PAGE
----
A challenging component of stayability is that it is a lowly heritable trait, meaning the environment plays a much larger role in the phenotype than genetics do. As such, you can see phenotypes that don’t match the genetic predictions for longevity. This does not mean the genetic predictions are wrong. The genetic predictions for lowly heritable traits are a much better way to select for the genetics of that trait than using a phenotype (heavily influenced by the environment). In other words, to make improvements in the genetic potential for cow longevity (or stayability), selection using the stayability EPD will make much faster progress than simply selecting on a phenotype (e.g., open/pregnant).
When we look at the genetic trends for the terminal traits, we also see positive movement in nearly all the economically relevant traits. Post weaning gain, carcass weight, and marbling are all increasing. We are starting to see an uptick in yield grade, which is not in a favorable direction, but given the breed’s potential for yield, this is not a concern at this time.
The economic indexes also reflect the positive trends we see in these graphs. In the past 20 years, Simmentals have increased by 27% in the All-Purpose Index ($API) and by 26% in the Terminal Index ($TI). This translates to an increase of over $3,000 per bull when making replacement heifers and $2,000 profit potential for terminal use sires.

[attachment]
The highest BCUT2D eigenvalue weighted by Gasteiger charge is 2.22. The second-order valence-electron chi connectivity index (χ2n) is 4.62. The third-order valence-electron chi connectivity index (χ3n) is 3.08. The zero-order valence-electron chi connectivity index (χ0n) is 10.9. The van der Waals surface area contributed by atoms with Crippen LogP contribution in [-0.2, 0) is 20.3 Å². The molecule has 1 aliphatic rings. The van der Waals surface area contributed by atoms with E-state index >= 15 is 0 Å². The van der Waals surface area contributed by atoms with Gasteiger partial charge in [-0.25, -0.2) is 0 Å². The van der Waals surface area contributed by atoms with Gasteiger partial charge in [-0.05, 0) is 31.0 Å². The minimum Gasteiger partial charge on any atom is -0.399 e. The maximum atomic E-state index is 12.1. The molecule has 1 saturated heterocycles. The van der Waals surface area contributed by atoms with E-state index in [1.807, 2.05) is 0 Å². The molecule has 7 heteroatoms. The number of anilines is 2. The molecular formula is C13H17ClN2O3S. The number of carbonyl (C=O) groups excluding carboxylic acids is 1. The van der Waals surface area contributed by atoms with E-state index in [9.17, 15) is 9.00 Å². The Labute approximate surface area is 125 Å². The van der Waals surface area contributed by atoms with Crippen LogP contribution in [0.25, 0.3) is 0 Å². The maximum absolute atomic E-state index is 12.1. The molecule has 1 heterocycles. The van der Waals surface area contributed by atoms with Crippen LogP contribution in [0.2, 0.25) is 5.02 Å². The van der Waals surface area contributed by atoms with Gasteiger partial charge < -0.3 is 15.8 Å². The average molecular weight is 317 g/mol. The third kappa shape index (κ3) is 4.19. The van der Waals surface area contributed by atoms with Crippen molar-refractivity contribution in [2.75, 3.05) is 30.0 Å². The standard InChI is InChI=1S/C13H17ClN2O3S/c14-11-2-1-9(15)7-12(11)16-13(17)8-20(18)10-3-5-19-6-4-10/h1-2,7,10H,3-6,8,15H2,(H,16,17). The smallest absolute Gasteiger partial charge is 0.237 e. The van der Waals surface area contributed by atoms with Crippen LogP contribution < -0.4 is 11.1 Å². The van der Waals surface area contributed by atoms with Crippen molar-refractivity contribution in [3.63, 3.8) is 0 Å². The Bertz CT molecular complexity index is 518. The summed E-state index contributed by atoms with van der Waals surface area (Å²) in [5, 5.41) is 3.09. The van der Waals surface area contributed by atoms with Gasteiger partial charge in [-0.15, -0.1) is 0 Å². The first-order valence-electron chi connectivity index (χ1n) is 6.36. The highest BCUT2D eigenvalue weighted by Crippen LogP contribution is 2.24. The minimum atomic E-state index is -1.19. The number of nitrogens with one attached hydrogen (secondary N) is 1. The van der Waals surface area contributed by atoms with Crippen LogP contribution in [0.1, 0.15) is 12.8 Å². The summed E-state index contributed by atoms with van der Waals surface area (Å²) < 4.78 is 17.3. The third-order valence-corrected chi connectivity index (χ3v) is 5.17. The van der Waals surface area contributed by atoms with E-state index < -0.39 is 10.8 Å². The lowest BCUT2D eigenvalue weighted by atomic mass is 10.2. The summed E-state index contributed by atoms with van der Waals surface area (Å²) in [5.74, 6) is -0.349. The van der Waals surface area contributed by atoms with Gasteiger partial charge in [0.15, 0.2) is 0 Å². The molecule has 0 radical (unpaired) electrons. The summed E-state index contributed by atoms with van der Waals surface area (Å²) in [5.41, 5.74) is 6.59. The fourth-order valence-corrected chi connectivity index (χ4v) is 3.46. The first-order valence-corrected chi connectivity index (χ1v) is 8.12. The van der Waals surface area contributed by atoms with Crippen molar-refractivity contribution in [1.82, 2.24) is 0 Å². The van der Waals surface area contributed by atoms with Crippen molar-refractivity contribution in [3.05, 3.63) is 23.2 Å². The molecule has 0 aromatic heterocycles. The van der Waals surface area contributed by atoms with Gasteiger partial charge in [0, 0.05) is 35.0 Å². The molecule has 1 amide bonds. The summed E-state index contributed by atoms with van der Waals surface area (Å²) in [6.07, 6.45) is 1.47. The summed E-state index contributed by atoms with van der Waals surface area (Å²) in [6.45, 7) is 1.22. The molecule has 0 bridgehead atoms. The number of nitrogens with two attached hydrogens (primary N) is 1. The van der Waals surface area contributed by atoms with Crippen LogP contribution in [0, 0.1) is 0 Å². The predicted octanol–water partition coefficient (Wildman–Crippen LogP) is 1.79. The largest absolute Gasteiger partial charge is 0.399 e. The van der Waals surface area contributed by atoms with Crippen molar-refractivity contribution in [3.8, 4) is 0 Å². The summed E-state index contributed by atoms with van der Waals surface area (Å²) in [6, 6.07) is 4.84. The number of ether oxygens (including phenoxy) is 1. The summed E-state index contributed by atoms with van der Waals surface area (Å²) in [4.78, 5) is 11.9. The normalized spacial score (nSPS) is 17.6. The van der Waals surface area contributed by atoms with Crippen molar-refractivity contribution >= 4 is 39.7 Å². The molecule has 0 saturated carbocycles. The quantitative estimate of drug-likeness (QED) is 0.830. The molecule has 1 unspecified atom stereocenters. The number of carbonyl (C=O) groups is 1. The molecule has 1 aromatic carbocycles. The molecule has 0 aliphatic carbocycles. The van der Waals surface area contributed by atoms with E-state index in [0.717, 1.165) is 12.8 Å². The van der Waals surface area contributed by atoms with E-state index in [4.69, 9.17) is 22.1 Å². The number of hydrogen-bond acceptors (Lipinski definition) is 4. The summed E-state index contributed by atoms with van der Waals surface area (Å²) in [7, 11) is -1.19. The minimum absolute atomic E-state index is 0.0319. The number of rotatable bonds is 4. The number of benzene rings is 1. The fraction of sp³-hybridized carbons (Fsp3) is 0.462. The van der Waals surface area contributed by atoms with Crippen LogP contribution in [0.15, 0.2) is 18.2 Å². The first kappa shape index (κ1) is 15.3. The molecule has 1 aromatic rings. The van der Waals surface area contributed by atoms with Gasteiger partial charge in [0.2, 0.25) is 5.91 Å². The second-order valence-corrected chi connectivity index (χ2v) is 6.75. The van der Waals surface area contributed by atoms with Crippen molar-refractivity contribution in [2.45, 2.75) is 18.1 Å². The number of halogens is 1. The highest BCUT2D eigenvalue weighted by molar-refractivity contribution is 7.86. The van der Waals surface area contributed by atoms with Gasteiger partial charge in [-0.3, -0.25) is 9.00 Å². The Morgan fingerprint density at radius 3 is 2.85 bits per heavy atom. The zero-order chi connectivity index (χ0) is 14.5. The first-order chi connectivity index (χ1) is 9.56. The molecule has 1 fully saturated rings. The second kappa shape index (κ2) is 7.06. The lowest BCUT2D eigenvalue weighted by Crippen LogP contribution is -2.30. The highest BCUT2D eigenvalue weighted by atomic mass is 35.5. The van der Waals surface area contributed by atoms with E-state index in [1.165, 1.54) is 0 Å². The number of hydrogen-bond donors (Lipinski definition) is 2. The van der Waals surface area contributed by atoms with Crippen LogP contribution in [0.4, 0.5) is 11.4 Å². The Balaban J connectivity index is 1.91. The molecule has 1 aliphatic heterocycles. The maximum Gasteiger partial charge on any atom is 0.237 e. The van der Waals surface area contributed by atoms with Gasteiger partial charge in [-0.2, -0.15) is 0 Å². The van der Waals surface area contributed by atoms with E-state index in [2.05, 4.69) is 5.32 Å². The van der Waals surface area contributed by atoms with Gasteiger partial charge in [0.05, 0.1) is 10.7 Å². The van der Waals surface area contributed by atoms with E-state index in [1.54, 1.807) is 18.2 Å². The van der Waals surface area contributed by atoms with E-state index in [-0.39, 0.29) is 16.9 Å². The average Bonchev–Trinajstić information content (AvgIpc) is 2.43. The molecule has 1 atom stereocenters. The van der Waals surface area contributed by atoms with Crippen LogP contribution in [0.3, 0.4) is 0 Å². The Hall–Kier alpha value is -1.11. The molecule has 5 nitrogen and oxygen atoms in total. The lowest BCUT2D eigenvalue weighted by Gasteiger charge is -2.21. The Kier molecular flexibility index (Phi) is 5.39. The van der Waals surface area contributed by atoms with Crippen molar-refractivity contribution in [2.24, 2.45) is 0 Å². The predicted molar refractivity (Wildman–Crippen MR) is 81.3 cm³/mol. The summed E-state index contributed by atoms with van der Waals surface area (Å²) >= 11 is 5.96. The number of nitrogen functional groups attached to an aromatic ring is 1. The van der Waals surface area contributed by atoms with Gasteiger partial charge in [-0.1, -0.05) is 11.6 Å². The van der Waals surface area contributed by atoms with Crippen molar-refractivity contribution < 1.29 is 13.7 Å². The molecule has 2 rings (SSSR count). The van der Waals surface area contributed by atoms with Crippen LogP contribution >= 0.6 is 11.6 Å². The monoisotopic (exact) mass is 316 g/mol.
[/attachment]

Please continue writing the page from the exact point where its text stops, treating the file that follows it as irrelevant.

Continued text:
Here is your moment to pause all of your busy work and think about whether the decisions you are making about your genetic offerings are taking you in the right direction. Do you have a clear focus for your feedstock program? Are you making decisions to support that area of focus? Are you participating in programs that help get the most accurate predictions possible? Is all your hard work and money paying off? Are you moving in the right direction?
When I sit back and reflect on what the Simmental breed has done in the last 20 years, I am impressed with what I see. Our members deserve a round of applause for the improvement of many economically relevant traits that are hard to improve simultaneously. I see a commitment from our breeders, our board, and our staff to develop programs and tools used to create genetics with commercial relevance and demand. I see these programs and tools leading us in the right direction, or we wouldn’t see such balanced improvement in economically relevant traits. As you know, it takes years to see the results of beef cattle genetic selection. With more recent programs like the Cow Herd DNA Roundup, Carcass Expansion Project, and Calf Crop Genomics, I can’t wait to see where the increase of data and data quality will take us next.
- Created: 01 May 2021